Tips to Conquer Public Speaking Fears

Michele Warg
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Public speaking skills aren’t always listed in job descriptions, but employers expect you to communicate ideas and deliver engaging presentations to succeed in professional environments. Public speaking fears often indicate that you don’t feel confident or prepared, but you can overcome obstacles by conditioning yourself to avoid a defeatist mindset. If the thought of speaking in front of crowds sends your anxiety level skyrocketing, use these public speaking tips to calm your nerves before presentations.

Practice Your Speech

Preparation gives you the opportunity to work out the weak points in a presentation and find the right words to convey your thoughts. But don't rely on rote memorization to sharpen public speaking skills. When you memorize a speech, losing your place even for a second can make you feel too overwhelmed to recover and transition to the next topic.

By speaking out loud, you can pinpoint the areas where you tend to stumble or forget your thoughts. Use these observations to come up with mental cues to get your speech back on track so you don't forget key phrases, rather than simply succumbing to those terrifying moments of memory loss.

Use Visual Aids

Visual aids provide a focal point for your audience, but they also serve as an outline for your talking points. When you’re anxious or circling around your topic, use visual aids to find a natural way to bring up the next idea.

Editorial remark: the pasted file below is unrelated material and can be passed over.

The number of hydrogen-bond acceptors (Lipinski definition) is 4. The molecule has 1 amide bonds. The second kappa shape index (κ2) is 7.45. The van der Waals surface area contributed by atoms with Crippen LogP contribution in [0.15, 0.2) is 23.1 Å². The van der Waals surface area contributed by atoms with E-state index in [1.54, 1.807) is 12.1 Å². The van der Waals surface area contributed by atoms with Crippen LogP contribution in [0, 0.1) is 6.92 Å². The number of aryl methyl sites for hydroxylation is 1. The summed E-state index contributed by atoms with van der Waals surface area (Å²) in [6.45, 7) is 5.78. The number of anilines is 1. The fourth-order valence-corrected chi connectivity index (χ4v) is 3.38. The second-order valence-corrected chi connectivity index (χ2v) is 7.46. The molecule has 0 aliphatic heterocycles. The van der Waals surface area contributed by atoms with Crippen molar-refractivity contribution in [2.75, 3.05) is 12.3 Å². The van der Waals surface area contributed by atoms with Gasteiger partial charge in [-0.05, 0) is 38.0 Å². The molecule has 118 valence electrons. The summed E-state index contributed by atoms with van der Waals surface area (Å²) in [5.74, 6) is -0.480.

Rationalize Your Fears Away

If you lack confidence in your public speaking skills, try getting to the root of your fears by asking yourself, “What’s the worst thing that could happen?” Maybe you envision yourself becoming overwhelmed with nausea, completely freezing up or being laughed off the stage. Consider the probability of those outcomes and the possible ways to cope with them.

For example, tell yourself that you’re surrounded by colleagues and employers who value your professional contribution. Also, keep in mind that many of your peers are fighting the same battle to improve public speaking skills, and they may support and sympathize with you rather than judge you or laugh. Think rationally and remove the fear of failure by setting a flexible, attainable goal for your presentation, such as promising to continue speaking despite nerves. Sticking to that goal helps you navigate through rough patches and focus on the ways you improved, not spend time criticizing every minor flaw.

Cater to Your Audience

Whether you’re speaking to your everyday colleagues or a room filled with strangers, tailor your presentation to the professional goals and interests of your audience. You may think your public speaking skills are poor when you fail to get an enthusiastic response from the audience, but in reality, your content may come across as irrelevant or dry. If you’re speaking to an upper-level administrative staff, don’t waste time on topics more suited to entry-level professionals. Avoid reading your visual aids line by line, which can make your presentation seem dull and unengaging.

The most important public speaking tip you should remember is to be confident, but not expect perfection. Remove the pressure of having flawless public speaking skills, and focus on showing up with a personal appearance and presentation you feel proud of.

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